Which came first the knowledge or the skills?

It has been SATs week in the Juniors and for Infant 3.  The children have taken assessments in English, Maths and Science and this year, for the first time, a Grammar paper was included.  A great deal of debate has raged over the separation of grammar and writing assessments.  Some believe that grammar ought to be assessed within the context of longer pieces, others that pure grammar knowledge (i.e. a separate test) would underpin improvement in writing.  But then, it is countered, there is less of an opportunity to apply knowledge if it is not seen as key to writing assessment.

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For me, there has to be balance in all things.  We have articulate, bright children whose grasp of language is strong.  We also value the knowledge of things, Mrs Elson’s Key facts for example, that provides a foundation for further enquiry about the world.  Yet we never lose sight of the need to apply knowledge gained to practical activity and especially to investigation.  We have a trophy awarded at Speech Night each year which is all about knowledge leading to curiosity.  It is for the Junior pupil who has scored the highest over the year in the weekly Key Facts test.  It is our belief that developing a firm knowledge base gives children the confidence to enquire about the world around them, to find out whether the facts are correct and to use enquiry to develop their knowledge further.  There is no knowledge without discovery and no discovery without knowledge.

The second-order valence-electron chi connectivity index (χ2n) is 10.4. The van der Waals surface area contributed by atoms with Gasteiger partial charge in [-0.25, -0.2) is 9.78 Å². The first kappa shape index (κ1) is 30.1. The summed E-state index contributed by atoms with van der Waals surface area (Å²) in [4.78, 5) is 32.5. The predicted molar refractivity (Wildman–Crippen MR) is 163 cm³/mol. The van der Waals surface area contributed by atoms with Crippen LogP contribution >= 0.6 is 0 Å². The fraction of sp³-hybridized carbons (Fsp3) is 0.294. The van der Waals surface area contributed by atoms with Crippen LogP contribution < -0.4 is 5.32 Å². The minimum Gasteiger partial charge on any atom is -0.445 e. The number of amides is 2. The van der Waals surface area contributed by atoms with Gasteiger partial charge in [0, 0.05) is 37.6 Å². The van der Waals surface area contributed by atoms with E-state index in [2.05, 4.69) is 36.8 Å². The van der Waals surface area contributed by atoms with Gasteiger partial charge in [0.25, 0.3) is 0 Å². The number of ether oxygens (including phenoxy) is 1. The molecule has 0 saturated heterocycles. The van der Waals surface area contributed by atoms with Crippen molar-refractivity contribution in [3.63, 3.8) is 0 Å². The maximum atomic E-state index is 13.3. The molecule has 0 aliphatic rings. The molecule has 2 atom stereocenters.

On my desk I have a paperweight with a quote attributed to Albert Einstein.  For me, it puts into perspective the place of knowledge in learning.  Knowledge is essential, undoubtedly, however there is more that must be ignited in young children that will carry them forward in their lives, never losing sight of the voyage of discovery.

Imagination is more powerful than knowledge

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